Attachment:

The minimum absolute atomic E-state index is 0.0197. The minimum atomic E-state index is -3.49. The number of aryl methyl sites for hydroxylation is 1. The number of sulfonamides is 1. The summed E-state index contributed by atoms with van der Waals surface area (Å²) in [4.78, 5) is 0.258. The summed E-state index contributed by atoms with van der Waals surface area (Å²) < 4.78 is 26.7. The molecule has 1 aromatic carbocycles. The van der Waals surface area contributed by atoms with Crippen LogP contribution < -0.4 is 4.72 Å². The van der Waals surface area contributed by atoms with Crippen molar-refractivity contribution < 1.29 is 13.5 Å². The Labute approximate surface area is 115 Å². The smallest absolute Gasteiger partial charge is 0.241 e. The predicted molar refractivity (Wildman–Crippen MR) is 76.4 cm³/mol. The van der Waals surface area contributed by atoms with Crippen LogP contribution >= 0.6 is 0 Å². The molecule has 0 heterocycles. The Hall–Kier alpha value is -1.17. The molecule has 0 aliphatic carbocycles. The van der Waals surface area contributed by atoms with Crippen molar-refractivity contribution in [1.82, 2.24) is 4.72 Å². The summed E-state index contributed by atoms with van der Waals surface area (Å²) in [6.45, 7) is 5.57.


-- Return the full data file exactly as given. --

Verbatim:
The minimum absolute atomic E-state index is 0.0197. The minimum atomic E-state index is -3.49. The number of aryl methyl sites for hydroxylation is 1. The number of sulfonamides is 1. The summed E-state index contributed by atoms with van der Waals surface area (Å²) in [4.78, 5) is 0.258. The summed E-state index contributed by atoms with van der Waals surface area (Å²) < 4.78 is 26.7. The molecule has 1 aromatic carbocycles. The van der Waals surface area contributed by atoms with Crippen LogP contribution < -0.4 is 4.72 Å². The van der Waals surface area contributed by atoms with Crippen molar-refractivity contribution < 1.29 is 13.5 Å². The Labute approximate surface area is 115 Å². The smallest absolute Gasteiger partial charge is 0.241 e. The predicted molar refractivity (Wildman–Crippen MR) is 76.4 cm³/mol. The van der Waals surface area contributed by atoms with Crippen LogP contribution >= 0.6 is 0 Å². The molecule has 0 heterocycles. The Hall–Kier alpha value is -1.17. The molecule has 0 aliphatic carbocycles. The van der Waals surface area contributed by atoms with Crippen molar-refractivity contribution in [1.82, 2.24) is 4.72 Å². The summed E-state index contributed by atoms with van der Waals surface area (Å²) in [6.45, 7) is 5.57.